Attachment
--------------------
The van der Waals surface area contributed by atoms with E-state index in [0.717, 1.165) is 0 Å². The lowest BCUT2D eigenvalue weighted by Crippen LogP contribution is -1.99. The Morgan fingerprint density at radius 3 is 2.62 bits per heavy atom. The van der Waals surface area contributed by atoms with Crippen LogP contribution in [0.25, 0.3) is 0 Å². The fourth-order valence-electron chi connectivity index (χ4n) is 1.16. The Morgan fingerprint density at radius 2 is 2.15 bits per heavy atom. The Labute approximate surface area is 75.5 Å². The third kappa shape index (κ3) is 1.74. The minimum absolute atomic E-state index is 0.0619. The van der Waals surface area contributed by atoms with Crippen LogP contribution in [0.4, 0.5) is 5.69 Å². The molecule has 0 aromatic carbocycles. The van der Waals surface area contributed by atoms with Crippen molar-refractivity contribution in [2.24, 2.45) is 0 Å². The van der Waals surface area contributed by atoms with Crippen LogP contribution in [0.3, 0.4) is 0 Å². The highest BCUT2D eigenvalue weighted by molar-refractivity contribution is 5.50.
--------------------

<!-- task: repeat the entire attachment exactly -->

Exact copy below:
The van der Waals surface area contributed by atoms with E-state index in [0.717, 1.165) is 0 Å². The lowest BCUT2D eigenvalue weighted by Crippen LogP contribution is -1.99. The Morgan fingerprint density at radius 3 is 2.62 bits per heavy atom. The van der Waals surface area contributed by atoms with Crippen LogP contribution in [0.25, 0.3) is 0 Å². The fourth-order valence-electron chi connectivity index (χ4n) is 1.16. The Morgan fingerprint density at radius 2 is 2.15 bits per heavy atom. The Labute approximate surface area is 75.5 Å². The third kappa shape index (κ3) is 1.74. The minimum absolute atomic E-state index is 0.0619. The van der Waals surface area contributed by atoms with Crippen LogP contribution in [0.4, 0.5) is 5.69 Å². The molecule has 0 aromatic carbocycles. The van der Waals surface area contributed by atoms with Crippen molar-refractivity contribution in [2.24, 2.45) is 0 Å². The van der Waals surface area contributed by atoms with Crippen LogP contribution in [0.3, 0.4) is 0 Å². The highest BCUT2D eigenvalue weighted by molar-refractivity contribution is 5.50.